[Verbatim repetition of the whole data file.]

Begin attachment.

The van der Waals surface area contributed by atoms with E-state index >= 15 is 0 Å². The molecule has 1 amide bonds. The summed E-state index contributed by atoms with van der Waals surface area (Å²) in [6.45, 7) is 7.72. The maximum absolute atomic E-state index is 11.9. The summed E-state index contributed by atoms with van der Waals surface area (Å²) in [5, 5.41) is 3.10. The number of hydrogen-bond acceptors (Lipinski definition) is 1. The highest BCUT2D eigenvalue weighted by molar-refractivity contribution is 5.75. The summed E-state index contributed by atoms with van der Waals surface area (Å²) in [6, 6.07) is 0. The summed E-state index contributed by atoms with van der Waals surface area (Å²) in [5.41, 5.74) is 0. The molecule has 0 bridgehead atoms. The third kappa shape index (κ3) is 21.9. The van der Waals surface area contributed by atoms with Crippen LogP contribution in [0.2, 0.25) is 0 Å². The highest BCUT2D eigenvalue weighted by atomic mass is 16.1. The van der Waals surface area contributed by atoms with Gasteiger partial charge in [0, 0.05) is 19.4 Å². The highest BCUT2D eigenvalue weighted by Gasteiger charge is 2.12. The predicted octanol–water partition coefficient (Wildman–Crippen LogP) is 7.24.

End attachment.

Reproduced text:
The van der Waals surface area contributed by atoms with E-state index >= 15 is 0 Å². The molecule has 1 amide bonds. The summed E-state index contributed by atoms with van der Waals surface area (Å²) in [6.45, 7) is 7.72. The maximum absolute atomic E-state index is 11.9. The summed E-state index contributed by atoms with van der Waals surface area (Å²) in [5, 5.41) is 3.10. The number of hydrogen-bond acceptors (Lipinski definition) is 1. The highest BCUT2D eigenvalue weighted by molar-refractivity contribution is 5.75. The summed E-state index contributed by atoms with van der Waals surface area (Å²) in [6, 6.07) is 0. The summed E-state index contributed by atoms with van der Waals surface area (Å²) in [5.41, 5.74) is 0. The molecule has 0 bridgehead atoms. The third kappa shape index (κ3) is 21.9. The van der Waals surface area contributed by atoms with Crippen LogP contribution in [0.2, 0.25) is 0 Å². The highest BCUT2D eigenvalue weighted by atomic mass is 16.1. The van der Waals surface area contributed by atoms with Gasteiger partial charge in [0, 0.05) is 19.4 Å². The highest BCUT2D eigenvalue weighted by Gasteiger charge is 2.12. The predicted octanol–water partition coefficient (Wildman–Crippen LogP) is 7.24.